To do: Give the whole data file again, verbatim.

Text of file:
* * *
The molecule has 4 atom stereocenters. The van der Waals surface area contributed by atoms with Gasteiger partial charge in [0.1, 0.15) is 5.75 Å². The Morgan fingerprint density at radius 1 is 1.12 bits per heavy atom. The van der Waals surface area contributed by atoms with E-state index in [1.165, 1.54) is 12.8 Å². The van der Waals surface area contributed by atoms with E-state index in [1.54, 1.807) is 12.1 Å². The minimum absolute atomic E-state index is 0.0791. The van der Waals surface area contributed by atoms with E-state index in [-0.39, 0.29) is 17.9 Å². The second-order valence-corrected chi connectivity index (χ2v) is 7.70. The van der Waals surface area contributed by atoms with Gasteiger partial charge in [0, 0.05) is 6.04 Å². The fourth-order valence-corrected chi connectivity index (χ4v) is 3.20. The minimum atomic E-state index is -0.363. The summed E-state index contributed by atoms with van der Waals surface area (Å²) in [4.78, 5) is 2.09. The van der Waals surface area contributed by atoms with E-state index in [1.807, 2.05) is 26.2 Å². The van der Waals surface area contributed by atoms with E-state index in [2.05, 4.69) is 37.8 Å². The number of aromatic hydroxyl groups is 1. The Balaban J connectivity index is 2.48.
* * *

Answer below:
The molecule has 4 atom stereocenters. The van der Waals surface area contributed by atoms with Gasteiger partial charge in [0.1, 0.15) is 5.75 Å². The Morgan fingerprint density at radius 1 is 1.12 bits per heavy atom. The van der Waals surface area contributed by atoms with E-state index in [1.165, 1.54) is 12.8 Å². The van der Waals surface area contributed by atoms with E-state index in [1.54, 1.807) is 12.1 Å². The minimum absolute atomic E-state index is 0.0791. The van der Waals surface area contributed by atoms with E-state index in [-0.39, 0.29) is 17.9 Å². The second-order valence-corrected chi connectivity index (χ2v) is 7.70. The van der Waals surface area contributed by atoms with Gasteiger partial charge in [0, 0.05) is 6.04 Å². The fourth-order valence-corrected chi connectivity index (χ4v) is 3.20. The minimum atomic E-state index is -0.363. The summed E-state index contributed by atoms with van der Waals surface area (Å²) in [4.78, 5) is 2.09. The van der Waals surface area contributed by atoms with E-state index in [1.807, 2.05) is 26.2 Å². The van der Waals surface area contributed by atoms with E-state index in [2.05, 4.69) is 37.8 Å². The number of aromatic hydroxyl groups is 1. The Balaban J connectivity index is 2.48.